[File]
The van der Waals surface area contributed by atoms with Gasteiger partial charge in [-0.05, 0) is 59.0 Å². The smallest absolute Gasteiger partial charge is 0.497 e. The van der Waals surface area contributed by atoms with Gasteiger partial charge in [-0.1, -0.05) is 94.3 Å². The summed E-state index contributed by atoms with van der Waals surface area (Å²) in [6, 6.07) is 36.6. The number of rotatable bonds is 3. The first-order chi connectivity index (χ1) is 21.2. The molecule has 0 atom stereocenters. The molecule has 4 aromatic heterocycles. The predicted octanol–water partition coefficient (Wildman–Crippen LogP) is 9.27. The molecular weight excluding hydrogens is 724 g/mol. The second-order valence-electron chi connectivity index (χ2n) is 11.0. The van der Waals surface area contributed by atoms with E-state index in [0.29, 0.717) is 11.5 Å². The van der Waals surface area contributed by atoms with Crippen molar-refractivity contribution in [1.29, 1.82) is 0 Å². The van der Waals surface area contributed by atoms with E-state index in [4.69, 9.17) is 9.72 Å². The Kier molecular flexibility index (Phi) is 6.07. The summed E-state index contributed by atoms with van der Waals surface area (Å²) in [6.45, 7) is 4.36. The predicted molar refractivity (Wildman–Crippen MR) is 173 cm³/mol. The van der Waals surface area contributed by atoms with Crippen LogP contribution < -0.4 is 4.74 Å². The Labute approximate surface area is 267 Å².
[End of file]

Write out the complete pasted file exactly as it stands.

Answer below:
The van der Waals surface area contributed by atoms with Gasteiger partial charge in [-0.05, 0) is 59.0 Å². The smallest absolute Gasteiger partial charge is 0.497 e. The van der Waals surface area contributed by atoms with Gasteiger partial charge in [-0.1, -0.05) is 94.3 Å². The summed E-state index contributed by atoms with van der Waals surface area (Å²) in [6, 6.07) is 36.6. The number of rotatable bonds is 3. The first-order chi connectivity index (χ1) is 21.2. The molecule has 0 atom stereocenters. The molecule has 4 aromatic heterocycles. The predicted octanol–water partition coefficient (Wildman–Crippen LogP) is 9.27. The molecular weight excluding hydrogens is 724 g/mol. The second-order valence-electron chi connectivity index (χ2n) is 11.0. The van der Waals surface area contributed by atoms with E-state index in [0.29, 0.717) is 11.5 Å². The van der Waals surface area contributed by atoms with Crippen molar-refractivity contribution in [1.29, 1.82) is 0 Å². The van der Waals surface area contributed by atoms with E-state index in [4.69, 9.17) is 9.72 Å². The Kier molecular flexibility index (Phi) is 6.07. The summed E-state index contributed by atoms with van der Waals surface area (Å²) in [6.45, 7) is 4.36. The predicted molar refractivity (Wildman–Crippen MR) is 173 cm³/mol. The van der Waals surface area contributed by atoms with Crippen LogP contribution < -0.4 is 4.74 Å². The Labute approximate surface area is 267 Å².